Recently, both the Eurozone and UK economies have shown signs of improvement, particularly in their latest PMI figures. Although inflation seems to be on track to meet the targets of both central banks, it is unlikely that market estimates for ECB and BoE actions will change significantly. Therefore, it is unlikely that the Euro and the Pound will rebound against the US Dollar.

Is inflation in Australia continuing to slow?

In Australia, although there is a 10% chance that the Reserve Bank of Australia will cut rates at its next policy meeting, it is not entirely clear if there will be a significant rate reduction in 2024. Since the central bank has given no clear signals as to where it may go, market traders will be paying attention to the CPI data scheduled for Wednesday, April 24 to see if inflation continues to slow.

The seasonally adjusted monthly month-over-month rate rose slightly in March, albeit after falling sharply in February versus January, implying that headline inflation may have continued to cool in the first quarter. This situation could raise the probability of a 25 basis point rate cut by the RBA scheduled for December.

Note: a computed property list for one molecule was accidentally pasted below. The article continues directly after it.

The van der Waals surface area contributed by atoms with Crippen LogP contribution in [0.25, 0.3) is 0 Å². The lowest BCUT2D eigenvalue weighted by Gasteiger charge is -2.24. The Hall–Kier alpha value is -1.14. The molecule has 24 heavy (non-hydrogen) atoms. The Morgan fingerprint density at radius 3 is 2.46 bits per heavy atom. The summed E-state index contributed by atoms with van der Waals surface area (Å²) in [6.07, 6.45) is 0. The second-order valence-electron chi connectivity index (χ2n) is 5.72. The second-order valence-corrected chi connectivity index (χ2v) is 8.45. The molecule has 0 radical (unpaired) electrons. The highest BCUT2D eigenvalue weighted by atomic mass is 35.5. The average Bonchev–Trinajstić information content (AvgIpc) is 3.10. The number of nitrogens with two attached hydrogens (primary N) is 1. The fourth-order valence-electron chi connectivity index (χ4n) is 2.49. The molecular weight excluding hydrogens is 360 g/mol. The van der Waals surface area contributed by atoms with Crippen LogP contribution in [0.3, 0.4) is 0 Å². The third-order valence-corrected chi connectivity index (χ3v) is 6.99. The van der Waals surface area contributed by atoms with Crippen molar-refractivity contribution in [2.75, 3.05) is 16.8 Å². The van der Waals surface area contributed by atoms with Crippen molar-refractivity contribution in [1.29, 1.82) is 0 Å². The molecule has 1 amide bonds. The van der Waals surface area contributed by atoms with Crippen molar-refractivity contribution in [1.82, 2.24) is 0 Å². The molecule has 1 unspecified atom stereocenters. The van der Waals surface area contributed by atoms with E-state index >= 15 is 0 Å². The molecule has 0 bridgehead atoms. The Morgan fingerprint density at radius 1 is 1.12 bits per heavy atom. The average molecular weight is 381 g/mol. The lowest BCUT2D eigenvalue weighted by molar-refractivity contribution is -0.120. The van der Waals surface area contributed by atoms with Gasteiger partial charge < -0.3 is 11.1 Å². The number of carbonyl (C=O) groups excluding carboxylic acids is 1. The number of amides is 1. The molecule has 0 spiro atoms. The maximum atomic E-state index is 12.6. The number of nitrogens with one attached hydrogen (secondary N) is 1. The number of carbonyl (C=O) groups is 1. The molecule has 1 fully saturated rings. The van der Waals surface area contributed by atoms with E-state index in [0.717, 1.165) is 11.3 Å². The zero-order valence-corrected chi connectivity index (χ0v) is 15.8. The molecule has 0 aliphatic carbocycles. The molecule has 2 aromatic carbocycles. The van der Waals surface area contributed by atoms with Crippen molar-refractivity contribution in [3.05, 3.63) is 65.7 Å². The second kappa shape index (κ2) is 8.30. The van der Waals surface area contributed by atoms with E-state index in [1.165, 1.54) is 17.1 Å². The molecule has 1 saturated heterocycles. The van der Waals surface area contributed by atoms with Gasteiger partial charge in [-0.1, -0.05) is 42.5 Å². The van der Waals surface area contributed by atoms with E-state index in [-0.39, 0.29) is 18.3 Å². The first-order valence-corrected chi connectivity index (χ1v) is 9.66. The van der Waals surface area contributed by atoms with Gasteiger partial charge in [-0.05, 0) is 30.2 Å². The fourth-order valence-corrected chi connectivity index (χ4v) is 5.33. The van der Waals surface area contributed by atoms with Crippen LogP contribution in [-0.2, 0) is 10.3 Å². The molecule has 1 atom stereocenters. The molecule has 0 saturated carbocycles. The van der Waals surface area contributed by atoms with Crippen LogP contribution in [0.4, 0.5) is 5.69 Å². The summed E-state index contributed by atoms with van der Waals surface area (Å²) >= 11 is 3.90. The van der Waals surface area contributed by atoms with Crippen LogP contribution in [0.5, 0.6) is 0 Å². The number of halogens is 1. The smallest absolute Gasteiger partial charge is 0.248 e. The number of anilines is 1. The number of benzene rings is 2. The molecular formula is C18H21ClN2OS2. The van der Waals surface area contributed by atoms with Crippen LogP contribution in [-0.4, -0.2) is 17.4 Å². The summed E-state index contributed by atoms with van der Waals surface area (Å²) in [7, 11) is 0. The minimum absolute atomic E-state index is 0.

Technology sector results will enter the scenario

On Wall Street, the three major indices have recently entered a correction phase due to worsening tensions in the Middle East and the Fed’s increasingly low expectations of a rate cut.

However, apart from these two fundamental issues, equity investors are likely to remain on the lookout for earnings releases, as several high-growth technology giants will be announcing their results this week. On Tuesday, April 23, eyes will be on Alphabet and Tesla, while on Wednesday, April 24, it will be Meta’s turn. On Thursday, April 25, it will be the turn of Microsoft and Amazon.